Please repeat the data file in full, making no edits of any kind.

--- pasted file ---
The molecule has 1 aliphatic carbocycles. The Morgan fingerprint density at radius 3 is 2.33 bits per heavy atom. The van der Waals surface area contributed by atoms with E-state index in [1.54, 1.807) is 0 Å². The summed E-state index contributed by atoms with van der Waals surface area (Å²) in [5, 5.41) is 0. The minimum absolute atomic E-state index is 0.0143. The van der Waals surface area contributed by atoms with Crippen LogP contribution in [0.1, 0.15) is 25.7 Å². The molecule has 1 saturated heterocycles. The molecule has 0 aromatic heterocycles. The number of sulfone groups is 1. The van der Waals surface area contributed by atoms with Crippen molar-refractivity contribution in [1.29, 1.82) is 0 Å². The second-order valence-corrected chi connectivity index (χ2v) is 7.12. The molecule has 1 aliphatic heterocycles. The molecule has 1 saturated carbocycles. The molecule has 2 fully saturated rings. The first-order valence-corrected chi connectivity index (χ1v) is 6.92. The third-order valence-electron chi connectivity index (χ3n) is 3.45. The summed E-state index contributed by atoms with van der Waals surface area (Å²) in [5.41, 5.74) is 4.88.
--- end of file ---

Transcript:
The molecule has 1 aliphatic carbocycles. The Morgan fingerprint density at radius 3 is 2.33 bits per heavy atom. The van der Waals surface area contributed by atoms with E-state index in [1.54, 1.807) is 0 Å². The summed E-state index contributed by atoms with van der Waals surface area (Å²) in [5, 5.41) is 0. The minimum absolute atomic E-state index is 0.0143. The van der Waals surface area contributed by atoms with Crippen LogP contribution in [0.1, 0.15) is 25.7 Å². The molecule has 1 saturated heterocycles. The molecule has 0 aromatic heterocycles. The number of sulfone groups is 1. The van der Waals surface area contributed by atoms with Crippen molar-refractivity contribution in [1.29, 1.82) is 0 Å². The second-order valence-corrected chi connectivity index (χ2v) is 7.12. The molecule has 1 aliphatic heterocycles. The molecule has 1 saturated carbocycles. The molecule has 2 fully saturated rings. The first-order valence-corrected chi connectivity index (χ1v) is 6.92. The third-order valence-electron chi connectivity index (χ3n) is 3.45. The summed E-state index contributed by atoms with van der Waals surface area (Å²) in [5.41, 5.74) is 4.88.